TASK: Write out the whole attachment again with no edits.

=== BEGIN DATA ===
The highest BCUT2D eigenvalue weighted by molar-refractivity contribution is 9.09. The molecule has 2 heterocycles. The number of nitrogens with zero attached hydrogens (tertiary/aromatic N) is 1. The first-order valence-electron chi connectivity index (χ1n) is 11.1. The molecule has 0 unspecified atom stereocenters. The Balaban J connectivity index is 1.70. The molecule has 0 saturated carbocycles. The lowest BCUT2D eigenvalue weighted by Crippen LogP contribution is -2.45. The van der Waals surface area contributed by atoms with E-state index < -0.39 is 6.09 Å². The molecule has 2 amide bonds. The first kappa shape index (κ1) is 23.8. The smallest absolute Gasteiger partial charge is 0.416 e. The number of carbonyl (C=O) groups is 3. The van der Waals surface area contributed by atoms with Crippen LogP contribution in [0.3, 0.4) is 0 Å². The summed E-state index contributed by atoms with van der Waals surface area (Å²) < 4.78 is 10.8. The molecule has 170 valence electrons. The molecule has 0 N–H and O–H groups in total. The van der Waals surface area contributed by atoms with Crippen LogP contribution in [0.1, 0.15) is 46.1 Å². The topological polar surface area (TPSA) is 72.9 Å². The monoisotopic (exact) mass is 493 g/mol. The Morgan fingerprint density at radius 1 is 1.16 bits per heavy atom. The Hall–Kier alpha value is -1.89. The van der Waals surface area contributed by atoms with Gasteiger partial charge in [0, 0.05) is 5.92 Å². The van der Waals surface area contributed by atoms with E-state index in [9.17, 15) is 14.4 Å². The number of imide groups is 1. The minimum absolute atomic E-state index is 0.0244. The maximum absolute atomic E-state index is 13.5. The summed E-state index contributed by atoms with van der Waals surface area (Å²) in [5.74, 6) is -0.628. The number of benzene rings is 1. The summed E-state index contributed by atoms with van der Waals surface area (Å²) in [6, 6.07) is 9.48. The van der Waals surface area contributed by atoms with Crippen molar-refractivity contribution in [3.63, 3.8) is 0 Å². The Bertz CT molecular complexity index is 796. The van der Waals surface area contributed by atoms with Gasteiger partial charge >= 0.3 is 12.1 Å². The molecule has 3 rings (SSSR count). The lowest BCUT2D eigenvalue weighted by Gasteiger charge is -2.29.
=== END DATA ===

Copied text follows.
The highest BCUT2D eigenvalue weighted by molar-refractivity contribution is 9.09. The molecule has 2 heterocycles. The number of nitrogens with zero attached hydrogens (tertiary/aromatic N) is 1. The first-order valence-electron chi connectivity index (χ1n) is 11.1. The molecule has 0 unspecified atom stereocenters. The Balaban J connectivity index is 1.70. The molecule has 0 saturated carbocycles. The lowest BCUT2D eigenvalue weighted by Crippen LogP contribution is -2.45. The van der Waals surface area contributed by atoms with E-state index < -0.39 is 6.09 Å². The molecule has 2 amide bonds. The first kappa shape index (κ1) is 23.8. The smallest absolute Gasteiger partial charge is 0.416 e. The number of carbonyl (C=O) groups is 3. The van der Waals surface area contributed by atoms with Crippen LogP contribution in [0.3, 0.4) is 0 Å². The summed E-state index contributed by atoms with van der Waals surface area (Å²) < 4.78 is 10.8. The molecule has 170 valence electrons. The molecule has 0 N–H and O–H groups in total. The van der Waals surface area contributed by atoms with Crippen LogP contribution in [0.1, 0.15) is 46.1 Å². The topological polar surface area (TPSA) is 72.9 Å². The monoisotopic (exact) mass is 493 g/mol. The Morgan fingerprint density at radius 1 is 1.16 bits per heavy atom. The Hall–Kier alpha value is -1.89. The van der Waals surface area contributed by atoms with Gasteiger partial charge in [0, 0.05) is 5.92 Å². The van der Waals surface area contributed by atoms with E-state index in [9.17, 15) is 14.4 Å². The number of imide groups is 1. The minimum absolute atomic E-state index is 0.0244. The maximum absolute atomic E-state index is 13.5. The summed E-state index contributed by atoms with van der Waals surface area (Å²) in [5.74, 6) is -0.628. The number of benzene rings is 1. The summed E-state index contributed by atoms with van der Waals surface area (Å²) in [6, 6.07) is 9.48. The van der Waals surface area contributed by atoms with Crippen molar-refractivity contribution in [3.63, 3.8) is 0 Å². The Bertz CT molecular complexity index is 796. The van der Waals surface area contributed by atoms with Gasteiger partial charge >= 0.3 is 12.1 Å². The molecule has 3 rings (SSSR count). The lowest BCUT2D eigenvalue weighted by Gasteiger charge is -2.29.